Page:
You hear questions. Date? Month? Who’s you working for? Who’s our president? You tell them. You don’t remember what you’ve just told them. You ask the same question again. No, today is not Wednesday. No, not the month of October. No, you don’t work for that company anymore. No, the president is not Bush but Obama.
They wheel you into a room. Where am I going? CAT scan. Just to make sure you’re not having a stroke. Bright lights. The whirring of machines. Masked faces. Then they wheel you out. Your brain is fine. No bleeding. They ask more questions. You answer instantly. Then you ask the same questions just asked. Words evaporate. Frowns. Let’s give him an MRI. White lights. A long cylinder that makes constant noises. Then out and down a corridor and faces fly by and a room with a wall clock. Drink a glass of orange juice. Outside it’s getting dark. What happened? It can’t be afternoon. The morning freshness lingers in your mind. The strong aroma of coffee. But the clock on the wall says 6:05. You’re not in your jeans and flannel shirt. You’re sitting on a hospital bed in a gown. Why am I here? A nurse came in. Your MRI results are fine, she says and then, You know what day it is today? Wednesday. Your home address? You tell her. Your home phone number? You tell her that, too. Who do you work for and where’s their main office? You answer and she nods with a big smile. What do you remember last? she asks. A cup of strong, black coffee at eight in the morning. Did that affect my brain? She laughs and has to hit herself in the chest to stop. Then what’s wrong with me? Well, she says, you had what’s called transient global amnesia. Short-term memory loss. What causes it? We don’t know. Really. You could be jogging along on a bike trail, trip and fall. No head injury. Next thing is you go into a fog. Like you did today. Fortunately, you still recognize people you know – and you know who you are. Strange? Well, look at the bright side. Everyone who suffers it comes out of it in no time. Sounds like you’ve just wandered back from another dimension with no imprints on your memory.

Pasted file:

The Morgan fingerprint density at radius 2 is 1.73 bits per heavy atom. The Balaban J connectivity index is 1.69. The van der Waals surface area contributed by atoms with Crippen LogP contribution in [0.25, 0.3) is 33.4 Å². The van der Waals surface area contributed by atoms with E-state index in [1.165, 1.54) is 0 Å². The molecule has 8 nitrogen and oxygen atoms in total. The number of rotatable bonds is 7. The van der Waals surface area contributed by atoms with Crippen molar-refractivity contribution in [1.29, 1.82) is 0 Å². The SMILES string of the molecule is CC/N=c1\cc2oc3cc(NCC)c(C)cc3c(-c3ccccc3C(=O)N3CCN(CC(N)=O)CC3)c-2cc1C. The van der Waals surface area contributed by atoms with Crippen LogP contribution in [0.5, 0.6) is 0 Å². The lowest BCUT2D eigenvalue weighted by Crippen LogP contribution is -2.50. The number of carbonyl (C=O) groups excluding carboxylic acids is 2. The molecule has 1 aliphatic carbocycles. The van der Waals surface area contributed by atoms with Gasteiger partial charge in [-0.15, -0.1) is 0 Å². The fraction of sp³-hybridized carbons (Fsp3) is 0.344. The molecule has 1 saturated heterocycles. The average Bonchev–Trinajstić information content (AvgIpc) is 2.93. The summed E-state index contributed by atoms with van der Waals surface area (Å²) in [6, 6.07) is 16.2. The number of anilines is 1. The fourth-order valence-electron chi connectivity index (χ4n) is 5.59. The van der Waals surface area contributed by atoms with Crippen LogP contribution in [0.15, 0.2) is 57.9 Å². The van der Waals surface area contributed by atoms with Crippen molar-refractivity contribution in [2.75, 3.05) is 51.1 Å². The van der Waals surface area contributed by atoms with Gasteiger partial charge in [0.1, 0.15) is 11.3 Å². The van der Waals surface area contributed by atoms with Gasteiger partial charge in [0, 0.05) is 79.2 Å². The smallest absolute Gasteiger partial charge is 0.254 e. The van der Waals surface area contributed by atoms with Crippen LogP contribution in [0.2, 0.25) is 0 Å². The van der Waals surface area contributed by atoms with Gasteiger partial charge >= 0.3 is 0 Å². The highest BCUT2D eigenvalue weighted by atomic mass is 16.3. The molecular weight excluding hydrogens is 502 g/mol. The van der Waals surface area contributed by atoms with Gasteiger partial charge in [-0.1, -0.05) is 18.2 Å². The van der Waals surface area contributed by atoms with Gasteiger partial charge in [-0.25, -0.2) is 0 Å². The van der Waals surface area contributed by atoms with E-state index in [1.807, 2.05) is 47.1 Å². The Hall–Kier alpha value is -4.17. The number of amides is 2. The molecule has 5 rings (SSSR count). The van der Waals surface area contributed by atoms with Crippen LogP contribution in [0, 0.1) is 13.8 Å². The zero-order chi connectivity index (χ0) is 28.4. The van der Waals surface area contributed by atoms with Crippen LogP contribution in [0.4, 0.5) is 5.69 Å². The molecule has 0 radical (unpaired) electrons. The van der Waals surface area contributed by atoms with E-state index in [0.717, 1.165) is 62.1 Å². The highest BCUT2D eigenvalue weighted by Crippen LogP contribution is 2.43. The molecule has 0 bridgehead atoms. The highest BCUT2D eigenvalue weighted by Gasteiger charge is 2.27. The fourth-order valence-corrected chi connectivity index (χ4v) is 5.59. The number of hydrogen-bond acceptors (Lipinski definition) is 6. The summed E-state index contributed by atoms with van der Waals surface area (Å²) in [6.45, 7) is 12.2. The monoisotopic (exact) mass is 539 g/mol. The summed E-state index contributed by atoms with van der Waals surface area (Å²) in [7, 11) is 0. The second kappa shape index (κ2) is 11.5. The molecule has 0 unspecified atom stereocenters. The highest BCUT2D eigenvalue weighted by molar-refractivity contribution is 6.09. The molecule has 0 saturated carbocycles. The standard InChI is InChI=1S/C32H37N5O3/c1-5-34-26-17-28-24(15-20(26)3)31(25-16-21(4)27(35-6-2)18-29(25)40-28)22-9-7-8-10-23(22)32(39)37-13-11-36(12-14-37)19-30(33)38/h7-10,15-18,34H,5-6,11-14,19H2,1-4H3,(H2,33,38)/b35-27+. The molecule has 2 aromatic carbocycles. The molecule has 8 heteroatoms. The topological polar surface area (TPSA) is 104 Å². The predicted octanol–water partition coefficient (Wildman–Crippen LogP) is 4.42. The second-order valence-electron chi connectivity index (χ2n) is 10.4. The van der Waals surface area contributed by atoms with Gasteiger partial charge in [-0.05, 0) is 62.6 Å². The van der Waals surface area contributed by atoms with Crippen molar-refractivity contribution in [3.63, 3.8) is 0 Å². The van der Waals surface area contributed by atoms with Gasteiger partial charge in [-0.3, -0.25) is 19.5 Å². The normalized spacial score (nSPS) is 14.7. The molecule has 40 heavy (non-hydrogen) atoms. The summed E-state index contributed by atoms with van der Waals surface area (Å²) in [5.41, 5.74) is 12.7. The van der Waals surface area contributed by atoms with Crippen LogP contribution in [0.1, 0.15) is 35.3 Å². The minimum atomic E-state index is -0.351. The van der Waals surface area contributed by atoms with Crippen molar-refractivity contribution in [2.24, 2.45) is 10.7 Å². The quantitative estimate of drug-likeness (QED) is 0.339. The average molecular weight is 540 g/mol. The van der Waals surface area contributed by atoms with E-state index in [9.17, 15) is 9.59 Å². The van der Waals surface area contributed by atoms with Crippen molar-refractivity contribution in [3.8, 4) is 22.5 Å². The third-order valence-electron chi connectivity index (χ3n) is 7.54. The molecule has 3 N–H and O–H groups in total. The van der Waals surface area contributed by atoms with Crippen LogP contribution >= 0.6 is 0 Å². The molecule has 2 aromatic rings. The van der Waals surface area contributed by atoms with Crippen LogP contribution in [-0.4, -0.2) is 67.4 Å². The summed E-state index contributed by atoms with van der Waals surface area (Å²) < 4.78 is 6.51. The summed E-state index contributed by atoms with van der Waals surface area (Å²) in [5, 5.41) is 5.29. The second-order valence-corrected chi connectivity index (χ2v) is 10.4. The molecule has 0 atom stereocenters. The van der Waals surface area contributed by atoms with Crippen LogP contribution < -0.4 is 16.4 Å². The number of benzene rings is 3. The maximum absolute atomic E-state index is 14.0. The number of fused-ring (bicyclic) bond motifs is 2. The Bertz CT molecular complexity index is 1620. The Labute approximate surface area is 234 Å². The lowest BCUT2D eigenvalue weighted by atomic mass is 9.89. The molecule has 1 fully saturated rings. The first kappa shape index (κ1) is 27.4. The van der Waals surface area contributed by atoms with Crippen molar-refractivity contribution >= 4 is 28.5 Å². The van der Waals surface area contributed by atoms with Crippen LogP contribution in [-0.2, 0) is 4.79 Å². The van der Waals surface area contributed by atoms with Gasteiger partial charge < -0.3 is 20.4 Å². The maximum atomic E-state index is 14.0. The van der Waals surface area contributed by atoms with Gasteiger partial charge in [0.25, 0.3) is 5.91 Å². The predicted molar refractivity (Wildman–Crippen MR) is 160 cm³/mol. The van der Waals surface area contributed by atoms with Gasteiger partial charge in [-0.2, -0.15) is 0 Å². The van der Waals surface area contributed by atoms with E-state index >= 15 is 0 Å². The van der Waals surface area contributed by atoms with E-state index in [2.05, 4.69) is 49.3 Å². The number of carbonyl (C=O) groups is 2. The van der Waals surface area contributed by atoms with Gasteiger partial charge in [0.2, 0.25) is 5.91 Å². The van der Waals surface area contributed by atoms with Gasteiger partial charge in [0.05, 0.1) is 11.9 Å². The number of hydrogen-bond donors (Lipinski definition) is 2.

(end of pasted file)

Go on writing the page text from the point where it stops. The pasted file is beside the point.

You lie down after she left. You look out the window. The velvety black of evening is blinking with lights. You feel estranged from yourself, yet knowing it will all come back, so that your memory will be full again with its age-old weight.
You look at the wall clock. From morning to dusk in one instant, with no burden of memory. What if one morning you sit down to write and the story just vanishes? Like time machine traveling perhaps. Yet with a withering white memory.